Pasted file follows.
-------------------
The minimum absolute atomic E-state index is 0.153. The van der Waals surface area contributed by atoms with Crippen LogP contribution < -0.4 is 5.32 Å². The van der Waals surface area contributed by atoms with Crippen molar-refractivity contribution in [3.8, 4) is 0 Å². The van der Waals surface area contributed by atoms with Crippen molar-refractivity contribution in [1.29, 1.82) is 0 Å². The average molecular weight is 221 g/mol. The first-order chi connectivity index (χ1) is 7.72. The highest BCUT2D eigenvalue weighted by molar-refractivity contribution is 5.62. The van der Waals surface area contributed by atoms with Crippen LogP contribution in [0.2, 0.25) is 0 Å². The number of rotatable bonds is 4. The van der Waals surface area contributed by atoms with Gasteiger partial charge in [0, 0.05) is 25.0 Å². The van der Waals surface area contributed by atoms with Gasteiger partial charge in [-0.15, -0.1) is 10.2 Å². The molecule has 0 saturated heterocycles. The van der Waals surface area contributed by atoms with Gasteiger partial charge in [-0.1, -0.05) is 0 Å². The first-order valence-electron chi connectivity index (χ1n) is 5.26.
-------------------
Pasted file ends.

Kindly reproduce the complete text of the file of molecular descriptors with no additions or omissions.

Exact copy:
The minimum absolute atomic E-state index is 0.153. The van der Waals surface area contributed by atoms with Crippen LogP contribution < -0.4 is 5.32 Å². The van der Waals surface area contributed by atoms with Crippen molar-refractivity contribution in [3.8, 4) is 0 Å². The van der Waals surface area contributed by atoms with Crippen molar-refractivity contribution in [1.29, 1.82) is 0 Å². The average molecular weight is 221 g/mol. The first-order chi connectivity index (χ1) is 7.72. The highest BCUT2D eigenvalue weighted by molar-refractivity contribution is 5.62. The van der Waals surface area contributed by atoms with Crippen LogP contribution in [0.2, 0.25) is 0 Å². The number of rotatable bonds is 4. The van der Waals surface area contributed by atoms with Gasteiger partial charge in [0, 0.05) is 25.0 Å². The van der Waals surface area contributed by atoms with Gasteiger partial charge in [-0.15, -0.1) is 10.2 Å². The molecule has 0 saturated heterocycles. The van der Waals surface area contributed by atoms with Gasteiger partial charge in [-0.1, -0.05) is 0 Å². The first-order valence-electron chi connectivity index (χ1n) is 5.26.